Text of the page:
And there would need to be evidence that the new currency would “meet the ongoing needs of Scottish residents and businesses”.

The tests were kept despite activist Timothy Rideout, who spoke for the amendment, describing them as “rubbish”.

Can’t see that they changed this at the November virtual conference.

But then who are we to believe? That tax funded and therefore entirely impartial BBC or some loon on the internet?

The government must act!

And yet there is no sign that we are seeing what would, in effect, a war style production approach to the production of these vaccines being put in place. Even if some drug companies are likely to profit considerably from this crisis, there is no reason at all why the production of these vaccines need be limited to their production facilities. It is impossible that there are no other facilities that could be used for their manufacture.

So why isn’t that happening?

Well, the major reason the government doesn’t need to act is that that’s exactly what is happening. The vaccines are being licenced across the world to those who have the ability to manufacture them.

But then facts and reality don’t play much part in demands for government action, do they?

Tu quoque

And, thereafter the aim is to silence those who might criticise who then appreciate that they will be treated the same way.

This is, of course, a standard far right technique. Experts are not trusted, because they might tell the truth, as Prof Pagel does. But beyond that the aim is to silence them, using whatever means necessary.

This from the bloke who threatened to pull out of a conference if I was invited to speak….

Ritchie thinks this is good

Here’s the shorting the bond thing for anyone who’s nose starts bleeding when they try and grasp it: you give me £10 and I go out and buy you a coat, and I say yeah yeah yeah, you’re coat is in my wardrobe, I’ll give it to you later. But THEN –

It’s stocks they were shorting, not bonds. Well done to the P³ for showing his financial market knowledge there.

Man’s insane

P³ is insisting that QE has created lots of idle cash sitting around. Therefore we’ve got to mobilise that cash to invest in lovely stuff:

My logical conclusion, based upon this analysis, is that there is a massive market for what look like cash based savings products but which are related to real economic activity, which is precisely what I am trying to promote for the combined reason of tackling the cash glut that exists, and to provide the capital that society needs for the economic and social transformation that it must undertake.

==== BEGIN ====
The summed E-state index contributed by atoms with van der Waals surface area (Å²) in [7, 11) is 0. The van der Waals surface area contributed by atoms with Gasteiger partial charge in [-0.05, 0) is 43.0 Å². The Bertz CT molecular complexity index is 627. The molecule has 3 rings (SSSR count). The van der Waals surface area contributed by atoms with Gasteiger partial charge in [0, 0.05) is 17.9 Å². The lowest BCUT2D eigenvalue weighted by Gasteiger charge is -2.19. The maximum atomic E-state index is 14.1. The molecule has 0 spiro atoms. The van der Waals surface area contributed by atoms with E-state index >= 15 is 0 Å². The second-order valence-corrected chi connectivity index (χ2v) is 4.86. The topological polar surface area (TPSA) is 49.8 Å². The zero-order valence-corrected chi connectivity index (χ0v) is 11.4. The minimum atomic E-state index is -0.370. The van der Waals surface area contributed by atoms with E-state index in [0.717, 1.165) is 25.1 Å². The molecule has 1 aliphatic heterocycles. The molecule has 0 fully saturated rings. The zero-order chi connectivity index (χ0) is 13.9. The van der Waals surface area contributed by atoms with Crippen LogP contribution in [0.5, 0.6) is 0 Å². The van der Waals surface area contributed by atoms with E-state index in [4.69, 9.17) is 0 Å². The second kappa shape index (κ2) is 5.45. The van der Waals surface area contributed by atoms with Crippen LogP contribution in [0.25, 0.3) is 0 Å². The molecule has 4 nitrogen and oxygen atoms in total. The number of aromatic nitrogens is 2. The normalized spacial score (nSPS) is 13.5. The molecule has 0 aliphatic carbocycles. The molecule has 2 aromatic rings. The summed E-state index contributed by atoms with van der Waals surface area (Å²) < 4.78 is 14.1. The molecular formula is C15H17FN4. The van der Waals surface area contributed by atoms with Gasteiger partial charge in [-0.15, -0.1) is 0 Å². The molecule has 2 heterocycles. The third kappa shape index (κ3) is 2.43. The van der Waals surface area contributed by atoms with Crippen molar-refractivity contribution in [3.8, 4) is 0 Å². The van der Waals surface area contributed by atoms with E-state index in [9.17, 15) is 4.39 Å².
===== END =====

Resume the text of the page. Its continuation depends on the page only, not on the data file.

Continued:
The problem with this being that as soon as that idle cash gets spent upon real investment then it’s necessary to reverse QE and suck the cash back into the BoE. Or, obviously, have significant inflation:

Such an account would lock money up for, for example, five years at maybe 1% at present, or 10 years at maybe 1.5%.

He just doesn’t get economics, does he?

It’s precisely because that £800 billion of new money isn’t being spent that we’ve not got massive inflation. As soon as it is, we do.

We must invest via bonds!

So, ISAs must only be allowed in future if the ISA funds are invested in bonds that in turn fund activities that can be shown, without doubt, to produce new jobs that support the required transformation of the UK.

And the interest would be covered by government. Suppose the rate might be 1%.

So will they work? In terms of attracting funds I have not a shadow of a doubt. I think people would be queueing to get them.

The worlds is just packed with people who want 1% bonds, right? And bonds and bonds only are the way to fund investment and pensions, right?

Sheesh, if only P³ understood the first thing about finance. Or savings. You’ve got to have an equity layer in a project. Further, 1% bonds, when inflation is 1.7%, just ain’t the way to be saving. Finally, who the hell wants to buy these things when the government can’t even sell its own gilts – that’s why the BoE owns £800 billion of them.